Friday, June 11, 2010

Kacy Crowley: Direct From Austin


After finding some semblance of routine here in Boulder, it started shifting again until I'm back striving to get back to it. Sometimes it takes only something small to turn the whole day into something unexpected. Not that unexpected is bad, it's just that lately, its been turning into late nights and early mornings.

After I realized that I probably wouldn't be going back down to Texas anytime soon, I have been able to focus on what is at hand here, so that has given me some peace. However, starting the generator to 'everlasting peace' in Boulder is always a challenge. With the music, I've been able to keep myself in grocery money, but garnering paychecks to keep the phone on, the electricity, etc. has been more challenging. Yesterday, I designed the poster for two production workshops, one for youth and one for adults. The workshops will be five-minute plays, with a performance of the plays at the end of July. Hopefully, that will give me the paycheck I need for the rest of this month and July. I'll also get some pay for producing the music end of the festival here, which is always lots of work for little, but still lots of fun.

I suppose the biggest news I have is that I have decided to do 'Under the Desert' here before it moves to Los Angeles. Here's the crazy and exciting part. Since the play takes place in the desert, I made a decision to do the play out in the desert. For two days, I was in a frenzied state of conceiving this vision, and hardly slept. Although there was some 'mania' connected to it, I don't think I was having a manic episode. After all, doing a play out in the middle of the desert sounds like a rational plan, doesn't it? Okay, its nuts, but I'm still going to do it even though I've scaled down my delusion of grandeur. After visiting with Anselm Spring, I've decided to do it on top of the mesa where I did 'Bohemian Cowboy'. It's still crazy, but very doable. This time, however, I'm requiring that people walk up to the theatre site, so only the brave will be in attendance. I've also decided that I'm going to advertise on a 'word of mouth' basis, with posters that say, 'Under the Desert', for more information, ask a friend, or something like this. I'm going to use the 'rumor' marketing plan. I've already passed the play out to several people to begin my volunteer base. The actors I'll bring up from Los Angeles so that the transition back down there is easier to manage. Sean Thomas, the champion of the play in Los Angeles has agreed to come here and do the play, now we just have to find the actress in LA crazy enough to come to Utah for six weeks to do a play in the desert. But hey, it is Los Angeles. (love you LA!) I'm excited to get started, especially with the new re-write. Last fall, I read the play and thought, "well, this works pretty well as it is…" But after tearing through several plays in manic re-writes, I found the impetus to re-write this one as well. So, the 'Under the Desert' play in the desert proceeds without any caution.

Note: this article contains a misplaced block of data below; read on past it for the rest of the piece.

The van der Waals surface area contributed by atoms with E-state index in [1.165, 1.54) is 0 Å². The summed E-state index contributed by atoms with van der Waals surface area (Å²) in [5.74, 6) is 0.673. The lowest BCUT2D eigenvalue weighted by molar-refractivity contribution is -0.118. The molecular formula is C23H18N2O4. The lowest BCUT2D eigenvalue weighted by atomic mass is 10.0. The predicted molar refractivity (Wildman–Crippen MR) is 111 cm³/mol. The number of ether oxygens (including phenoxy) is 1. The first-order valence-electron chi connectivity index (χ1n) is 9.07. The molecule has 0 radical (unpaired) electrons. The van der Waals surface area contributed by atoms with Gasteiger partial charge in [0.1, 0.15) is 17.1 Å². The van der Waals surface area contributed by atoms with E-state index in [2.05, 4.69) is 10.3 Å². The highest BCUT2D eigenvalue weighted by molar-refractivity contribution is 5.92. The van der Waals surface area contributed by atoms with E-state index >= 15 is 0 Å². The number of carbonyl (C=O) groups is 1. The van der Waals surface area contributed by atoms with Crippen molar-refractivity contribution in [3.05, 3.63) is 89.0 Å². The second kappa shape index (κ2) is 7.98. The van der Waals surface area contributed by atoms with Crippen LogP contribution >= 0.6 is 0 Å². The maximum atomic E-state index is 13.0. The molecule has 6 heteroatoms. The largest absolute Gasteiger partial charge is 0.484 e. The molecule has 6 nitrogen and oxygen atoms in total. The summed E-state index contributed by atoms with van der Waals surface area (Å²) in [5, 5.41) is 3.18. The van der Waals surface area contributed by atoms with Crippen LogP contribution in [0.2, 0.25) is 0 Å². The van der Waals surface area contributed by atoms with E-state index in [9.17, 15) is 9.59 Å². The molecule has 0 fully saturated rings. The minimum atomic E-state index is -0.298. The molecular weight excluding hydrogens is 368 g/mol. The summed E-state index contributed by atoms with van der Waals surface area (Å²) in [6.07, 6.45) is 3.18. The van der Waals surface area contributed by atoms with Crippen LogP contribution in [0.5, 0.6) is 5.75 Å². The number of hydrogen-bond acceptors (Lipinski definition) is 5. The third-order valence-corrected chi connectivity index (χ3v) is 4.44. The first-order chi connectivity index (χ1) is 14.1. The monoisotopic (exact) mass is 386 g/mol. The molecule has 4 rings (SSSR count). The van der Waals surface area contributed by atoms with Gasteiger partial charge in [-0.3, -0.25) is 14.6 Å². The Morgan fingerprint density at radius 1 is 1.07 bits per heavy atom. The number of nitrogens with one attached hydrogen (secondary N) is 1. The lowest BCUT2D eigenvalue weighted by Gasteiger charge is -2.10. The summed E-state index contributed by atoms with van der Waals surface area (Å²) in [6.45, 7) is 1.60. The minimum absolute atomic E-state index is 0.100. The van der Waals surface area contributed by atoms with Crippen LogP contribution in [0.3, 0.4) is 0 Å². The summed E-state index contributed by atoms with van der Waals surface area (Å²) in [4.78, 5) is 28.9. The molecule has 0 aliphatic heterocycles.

Last night was another great night of music. Rob and Donna Owen invited several musicians down to a cabin in Deer Creek where we had a great session. Three guitars, a stand-up base, a flute, and a mandolin were present. I know I overuse the word magical, but in a word, it was 'magical'. During the festival, we are playing for Craig Miller who is coming down from SLC to teach some old school dance, so we will play during his session and then play the dance afterwards. We dove deep into our elementary school days and found some relics to play. 'Tom Dooley', 'She'll Be Comin' Round the Mountain' etc., Oh, and people, yes, 'Turkey in the Straw'. (You would know it if you heard it) Thank God for those elementary music teachers who thought these songs were important to learn. Now I know why! In between running around, I've still found time to learn some new songs and write a couple of new ones. I'll debut them tonight at The Grill, a great place to try things out.